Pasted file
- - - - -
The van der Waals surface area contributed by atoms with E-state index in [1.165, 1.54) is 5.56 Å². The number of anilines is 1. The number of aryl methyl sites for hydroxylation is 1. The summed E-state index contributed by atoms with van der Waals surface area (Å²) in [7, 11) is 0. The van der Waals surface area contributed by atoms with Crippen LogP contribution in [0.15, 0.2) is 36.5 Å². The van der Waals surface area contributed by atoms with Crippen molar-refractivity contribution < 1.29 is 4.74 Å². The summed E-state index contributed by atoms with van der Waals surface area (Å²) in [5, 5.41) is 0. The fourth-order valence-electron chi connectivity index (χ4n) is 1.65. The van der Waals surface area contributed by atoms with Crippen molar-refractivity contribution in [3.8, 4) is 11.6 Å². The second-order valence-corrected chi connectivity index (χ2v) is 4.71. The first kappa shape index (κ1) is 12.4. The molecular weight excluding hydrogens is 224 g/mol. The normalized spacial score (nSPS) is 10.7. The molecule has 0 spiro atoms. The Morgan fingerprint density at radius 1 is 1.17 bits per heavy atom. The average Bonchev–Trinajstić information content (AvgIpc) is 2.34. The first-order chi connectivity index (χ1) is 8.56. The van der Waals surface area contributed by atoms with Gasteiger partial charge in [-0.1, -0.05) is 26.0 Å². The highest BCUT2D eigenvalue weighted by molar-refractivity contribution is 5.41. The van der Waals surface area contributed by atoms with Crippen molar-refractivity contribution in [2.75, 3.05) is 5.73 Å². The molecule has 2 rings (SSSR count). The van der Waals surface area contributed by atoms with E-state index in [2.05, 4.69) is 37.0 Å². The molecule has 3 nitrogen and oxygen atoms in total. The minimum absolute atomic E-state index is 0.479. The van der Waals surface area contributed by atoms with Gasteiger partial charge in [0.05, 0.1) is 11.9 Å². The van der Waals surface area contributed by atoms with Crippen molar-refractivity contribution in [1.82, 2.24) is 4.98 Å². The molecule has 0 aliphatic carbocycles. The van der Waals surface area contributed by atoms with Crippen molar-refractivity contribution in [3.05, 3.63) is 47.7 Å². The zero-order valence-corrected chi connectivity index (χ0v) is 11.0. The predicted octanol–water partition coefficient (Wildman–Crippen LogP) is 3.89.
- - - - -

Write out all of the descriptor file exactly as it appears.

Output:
The van der Waals surface area contributed by atoms with E-state index in [1.165, 1.54) is 5.56 Å². The number of anilines is 1. The number of aryl methyl sites for hydroxylation is 1. The summed E-state index contributed by atoms with van der Waals surface area (Å²) in [7, 11) is 0. The van der Waals surface area contributed by atoms with Crippen LogP contribution in [0.15, 0.2) is 36.5 Å². The van der Waals surface area contributed by atoms with Crippen molar-refractivity contribution < 1.29 is 4.74 Å². The summed E-state index contributed by atoms with van der Waals surface area (Å²) in [5, 5.41) is 0. The fourth-order valence-electron chi connectivity index (χ4n) is 1.65. The van der Waals surface area contributed by atoms with Crippen molar-refractivity contribution in [3.8, 4) is 11.6 Å². The second-order valence-corrected chi connectivity index (χ2v) is 4.71. The first kappa shape index (κ1) is 12.4. The molecular weight excluding hydrogens is 224 g/mol. The normalized spacial score (nSPS) is 10.7. The molecule has 0 spiro atoms. The Morgan fingerprint density at radius 1 is 1.17 bits per heavy atom. The average Bonchev–Trinajstić information content (AvgIpc) is 2.34. The first-order chi connectivity index (χ1) is 8.56. The van der Waals surface area contributed by atoms with Gasteiger partial charge in [-0.1, -0.05) is 26.0 Å². The highest BCUT2D eigenvalue weighted by molar-refractivity contribution is 5.41. The van der Waals surface area contributed by atoms with Crippen molar-refractivity contribution in [2.75, 3.05) is 5.73 Å². The molecule has 2 rings (SSSR count). The van der Waals surface area contributed by atoms with E-state index in [2.05, 4.69) is 37.0 Å². The molecule has 3 nitrogen and oxygen atoms in total. The minimum absolute atomic E-state index is 0.479. The van der Waals surface area contributed by atoms with Gasteiger partial charge in [0.05, 0.1) is 11.9 Å². The van der Waals surface area contributed by atoms with Crippen molar-refractivity contribution in [1.82, 2.24) is 4.98 Å². The molecule has 0 aliphatic carbocycles. The van der Waals surface area contributed by atoms with Crippen molar-refractivity contribution in [3.05, 3.63) is 47.7 Å². The zero-order valence-corrected chi connectivity index (χ0v) is 11.0. The predicted octanol–water partition coefficient (Wildman–Crippen LogP) is 3.89.